RESULTS

Survey Participant Characteristics

Of the 9,080 patients mailed a survey, 4,717 patients (51.9%) returned a sufficiently completed survey. Descriptive statistics are presented in Table 1. Mean age was 74.1 years (range 60–100 years). Most respondents were male, reflecting the older veteran population. A total of 2,249 respondents (47.7%) met diagnostic criteria for insomnia disorder (as described previously). Chi-square omnibus testing showed that overall there was a significant relationship between age and insomnia disorder (χ2(5) = 53.9, P < .001), as well as between self-rated health and insomnia disorder (χ2(4) = 365.1, P < .001).

Demographic information, self-reported health, insomnia disorder, self-reported total nocturnal sleep time, time spent in bed, and sleep efficiency (n = 4,717).

jcsm.15.4.543.t01.jpg

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Table 1

Demographic information, self-reported health, insomnia disorder, self-reported total nocturnal sleep time, time spent in bed, and sleep efficiency (n = 4,717).

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Sensitivity Analysis of Insomnia Prevalence

When criteria were adjusted to require at least two daytime consequences for meeting criterion C, the number of patients meeting criteria for insomnia decreased to 2,140 (45.4%). If at least 3 daytime consequences were required for criterion C, the number of patients meeting criteria of insomnia decreased to 1,994 (42.3%).

Factors Related to Insomnia Disorder

Table 2 shows the results of the logistic regression model predicting insomnia disorder. Insomnia was more likely in those who were younger and in those with poorer self-rated health. Insomnia was less likely among African Americans and Asians compared to Whites. Figure 1A illustrates the relationship between insomnia and age, showing that the probability of insomnia disorder decreases as a function of age. The relationship between insomnia and self-rated health is illustrated in Figure 1B, which shows that the probability of insomnia decreases with increasing (ie, better) self-rated health.

Models predicting insomnia disorder, total nocturnal sleep time, time in bed, and sleep efficiency.

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Table 2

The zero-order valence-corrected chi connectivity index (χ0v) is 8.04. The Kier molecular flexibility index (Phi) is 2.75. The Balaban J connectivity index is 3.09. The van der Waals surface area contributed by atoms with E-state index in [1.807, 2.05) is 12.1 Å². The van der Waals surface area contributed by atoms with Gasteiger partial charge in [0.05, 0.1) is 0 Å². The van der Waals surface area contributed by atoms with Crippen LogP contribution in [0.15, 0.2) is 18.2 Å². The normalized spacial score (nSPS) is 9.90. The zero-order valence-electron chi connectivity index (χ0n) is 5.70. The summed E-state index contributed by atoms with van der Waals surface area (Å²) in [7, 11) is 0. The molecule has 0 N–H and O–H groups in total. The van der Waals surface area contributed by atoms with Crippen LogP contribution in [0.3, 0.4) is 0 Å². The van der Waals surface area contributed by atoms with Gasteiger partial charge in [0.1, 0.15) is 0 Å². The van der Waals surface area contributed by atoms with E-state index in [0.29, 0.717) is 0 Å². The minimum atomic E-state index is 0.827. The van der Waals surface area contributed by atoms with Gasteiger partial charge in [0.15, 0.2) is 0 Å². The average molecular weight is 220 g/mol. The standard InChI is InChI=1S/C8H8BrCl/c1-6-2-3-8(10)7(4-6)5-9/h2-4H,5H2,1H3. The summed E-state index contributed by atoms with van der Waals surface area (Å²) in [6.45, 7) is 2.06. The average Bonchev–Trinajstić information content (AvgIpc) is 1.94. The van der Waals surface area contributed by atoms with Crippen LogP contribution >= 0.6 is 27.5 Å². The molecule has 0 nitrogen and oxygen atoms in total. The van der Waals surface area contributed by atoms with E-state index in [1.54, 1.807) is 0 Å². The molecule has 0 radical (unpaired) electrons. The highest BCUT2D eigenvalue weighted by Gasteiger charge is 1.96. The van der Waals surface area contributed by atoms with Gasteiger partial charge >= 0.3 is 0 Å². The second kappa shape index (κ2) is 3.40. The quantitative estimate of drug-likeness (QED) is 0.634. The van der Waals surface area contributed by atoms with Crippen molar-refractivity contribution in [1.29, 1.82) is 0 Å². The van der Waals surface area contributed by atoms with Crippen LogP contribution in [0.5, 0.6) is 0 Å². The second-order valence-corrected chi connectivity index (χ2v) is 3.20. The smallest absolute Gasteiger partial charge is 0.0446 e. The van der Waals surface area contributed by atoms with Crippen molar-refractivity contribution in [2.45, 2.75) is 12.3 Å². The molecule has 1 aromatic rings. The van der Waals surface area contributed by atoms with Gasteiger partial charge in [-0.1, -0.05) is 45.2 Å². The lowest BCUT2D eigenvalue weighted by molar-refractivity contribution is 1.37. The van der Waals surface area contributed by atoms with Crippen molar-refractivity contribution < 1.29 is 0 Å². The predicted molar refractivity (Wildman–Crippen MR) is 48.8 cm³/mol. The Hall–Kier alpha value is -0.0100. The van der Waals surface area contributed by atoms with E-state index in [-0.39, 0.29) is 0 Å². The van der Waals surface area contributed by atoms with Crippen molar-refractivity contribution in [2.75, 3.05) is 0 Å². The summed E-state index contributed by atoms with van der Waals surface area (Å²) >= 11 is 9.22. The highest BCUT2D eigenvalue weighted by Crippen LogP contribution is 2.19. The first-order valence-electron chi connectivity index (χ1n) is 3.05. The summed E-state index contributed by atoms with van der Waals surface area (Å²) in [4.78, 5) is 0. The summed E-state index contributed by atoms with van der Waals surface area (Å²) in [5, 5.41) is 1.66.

Models predicting insomnia disorder, total nocturnal sleep time, time in bed, and sleep efficiency.

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Predicted probability of insomnia disorder (adjusting for age, self-rated health, race/ethnicity, and sex).

(A) Predicted probability of insomnia disorder as a function of age. (B) Predicted probability of insomnia disorder as a function of self-rated health.

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Figure 1

Predicted probability of insomnia disorder (adjusting for age, self-rated health, race/ethnicity, and sex).

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Factors Related to Total Nocturnal Sleep Time, Time in Bed, and Sleep Efficiency

The results of the seemingly unrelated regression models with the outcomes of total nocturnal sleep time, time in bed, and sleep efficiency are also shown in Table 2.

There was a significant relationship between age and total nocturnal sleep time (Wald χ2(5) = 135.8, P < .001) and time in bed (Wald χ2(5) = 251.7, P < .001), but not sleep efficiency (Wald χ2(5) = 6.2, P = .29). Specifically, total nocturnal sleep time and time in bed both increased with increasing age (Figure 2, panels A, B, and C).

Predicted mean of nocturnal sleep time, time in bed, and sleep efficiency (adjusting for age, self-rated health, race/ethnicity, and sex).

(A) Predicted mean of total nocturnal sleep time as a function of age. (B) Predicted mean of time in bed as a function of age. (C) Predicted mean of sleep efficiency as a function of age. (D) Predicted mean of total nocturnal sleep time as a function of self-rated health. (E) Predicted mean of time in bed as a function of self-rated health. (F) Predicted mean sleep efficiency as a function of self-rated health.

jcsm.15.4.543b.jpg

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Figure 2